To: Mick Roderick <>
Subject: twitchathon
From: peter crow <>
Date: Mon, 2 Apr 2007 08:58:14 +1000
Each year Birds Qld has a fun twitch which involves no fundraising. The organiser has with an eminent mathematician devised a formula based on the second atlas which attempts to equalise scoring for different areas.

The twitch must be completed with 50km of a point. If that point is in an arid area where few species were found during the atlas counts the twitcher's count is adjusted upward according to the formula.

This assists in reducing the gas guzzling and all associated with it and gives people in less bird populated areas a chance of winning.

I have no idea of the maths involved but feel confident the person who devised the system knows what he is doing. ( I will not include his name without permission.)

Its not perfect but it seems to work.


On Monday, April 2, 2007, at 04:08 AM, Mick Roderick wrote:

Greg et al,

This is all very strange. I mean, we are competing within a (fundraising) competition that has a set of defined rules that each team abides by...and it is as simple as that. The rules state that the boundaries are state borders, so if you take part in the NSW Twitchathon, NSW is the limit. There is absolutely no distinction between inland, coastal, sub-coastal, altitudinal boundaries. The fact that some teams choose to twitch both inland and coastally is a simple reflection that they are the teams who want to find the most number of species. It is a simple strategy.

Moreover, the playing field is certainly level. The inference that it is not level is akin (as a top-of-my-head example) to saying it is not fair that only tall people can play competitive basketball and that we should limit the time that anyone over 6ft can spend on the court. No-one is at a disadvantage once they have the simple foundation of having access to a vehicle. Once you have the means to get around...then you plan your route. Whether or not you choose to go over the big hill (from east-west or west-east) is up to you.

Given, there is going to be more fuel burnt by vehicles that travel further. This is clearly a small by-product of the event. Surely though, this pales into insignificance when you take into acount the amount of fuel burnt by the 10's, 100's of people partaking in birdwatching around the country throughout the year...whether during simple weekend trips or moreso, when a rarity turns up...and it's straight to the airport or petrol station to get there! The Twitchathon is a once-off competition (per year) - try calculating the amount of km's travelled by birders throughout the remainder of the year compared to that weekend. The Twitch is a fundraising event, unlike the countless other fuel-guzzling motorsports (I'm starting to ramble), so it shouldn't be a target for greenhouse emissions (I'm not even mentioning responsible usage of cars to get to work, impacts of industry etc etc...know your enemy!). My point is that the net gain from the Twitch, in terms of not only fundraising, but also broadening community perceptions about 'birdwatching as a leisure time activity' (every year there seems to be more and more press releases, radio interviews etc), surely outweighs the ultimately small proportion of emissions released.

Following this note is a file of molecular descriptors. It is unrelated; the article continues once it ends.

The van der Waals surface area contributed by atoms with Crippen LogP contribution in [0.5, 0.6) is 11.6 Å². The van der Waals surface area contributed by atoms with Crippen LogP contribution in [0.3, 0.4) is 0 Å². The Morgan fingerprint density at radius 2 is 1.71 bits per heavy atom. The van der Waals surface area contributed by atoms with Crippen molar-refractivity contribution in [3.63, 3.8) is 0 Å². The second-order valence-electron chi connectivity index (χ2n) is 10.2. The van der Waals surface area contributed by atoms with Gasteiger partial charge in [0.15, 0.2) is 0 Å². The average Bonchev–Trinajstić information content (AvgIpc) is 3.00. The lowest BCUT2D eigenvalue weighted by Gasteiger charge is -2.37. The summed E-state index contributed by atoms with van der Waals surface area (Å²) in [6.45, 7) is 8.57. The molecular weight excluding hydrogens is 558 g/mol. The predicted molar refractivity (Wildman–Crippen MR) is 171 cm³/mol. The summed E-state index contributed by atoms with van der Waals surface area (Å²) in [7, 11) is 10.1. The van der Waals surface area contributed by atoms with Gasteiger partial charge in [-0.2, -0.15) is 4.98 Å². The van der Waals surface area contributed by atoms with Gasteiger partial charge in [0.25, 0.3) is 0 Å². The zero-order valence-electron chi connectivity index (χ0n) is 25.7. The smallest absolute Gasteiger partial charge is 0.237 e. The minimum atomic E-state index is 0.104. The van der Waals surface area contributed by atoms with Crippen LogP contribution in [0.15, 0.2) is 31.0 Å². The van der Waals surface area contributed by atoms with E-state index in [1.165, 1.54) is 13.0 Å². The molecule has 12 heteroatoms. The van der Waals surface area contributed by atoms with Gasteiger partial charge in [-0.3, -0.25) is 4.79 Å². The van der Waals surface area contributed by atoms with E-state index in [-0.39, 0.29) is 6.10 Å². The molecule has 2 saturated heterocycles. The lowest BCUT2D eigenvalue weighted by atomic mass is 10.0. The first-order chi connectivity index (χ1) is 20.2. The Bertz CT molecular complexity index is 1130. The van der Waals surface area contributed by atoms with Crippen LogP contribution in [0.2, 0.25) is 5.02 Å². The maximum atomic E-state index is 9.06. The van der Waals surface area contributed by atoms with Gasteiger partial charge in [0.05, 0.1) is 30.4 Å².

I think Paul Taylor's suggestion works well. I did a talk at the Hunter BOC on the 2006 NSW Twitchathon last year and presented a quasi-prize (coined the "Mike Newman Cup") for the Hunter team that found the most species per kilometre travelled, which happened to be the Hunter Thickheads. The Hunter Home Brewers came in 3rd from memory. I'm sure the Black-necked Stalkers would've given the Thickheads a run for their money in the past 2 years in this 'category'. I can understand Steve Gross' predicament, living out west, where you would ideally start. But how far can the rules be bent to account for this? I'm sure also that David Geering can relate a story or two on "how to win the twitchathon whilst living inland" too.

Maybe the 'species per kilometre' idea could be implemented as an additional prize (like the rarest bird prize), or just a category if another prize isn't appropriate, but not to replace the current rules which are quite simple and, just as simply, requires a lot of detailed planning and a dash of madness one weekend per year, nothing more.

Mick Roderick
Chief Hunter Home Brewer (stumbling across this from high in the Andean Altiplano).

----- Original Message ----
From: Greg <>
To: kbrandwood <>; birdingaus <>
Sent: Saturday, 31 March, 2007 5:27:05 AM
Subject: Re: [Birding-Aus] twitchathon

Hi all and Keith,

It is interesting that this issue is raised now (which is not really that interesting as even the Prime Minister now is aware of global warming, I
think!!!) as this year is to be the first year that the Black-necked
Stalkers have decided to do both the inland and the coast. This is because, as Keith points out, twitchers confining their route to the inland are at a disadvantage when compared to people on the coast, however people on the coast are also at a disadvantage compared to those who do the inland then
drive all night to reach the coast.  I call it the double-twitch where
twitchers do an inland twitch and a coastal twitch.  It is virtually
impossible to win without doing so. The Black-necked Stalkers have for the past two years confined their twitching to the Clarence River Valley and although gaining a respectable tally could not match the winners. Winning is not everything but it is nice to know that you have at least a level, or
near level, playing field.

Maybe there could be a limit on the distance allowed to be travelled. Maybe
double-twitches are just too climate unfriendly.

I look forward to other birdo's comments on this issue.

Greg Clancy

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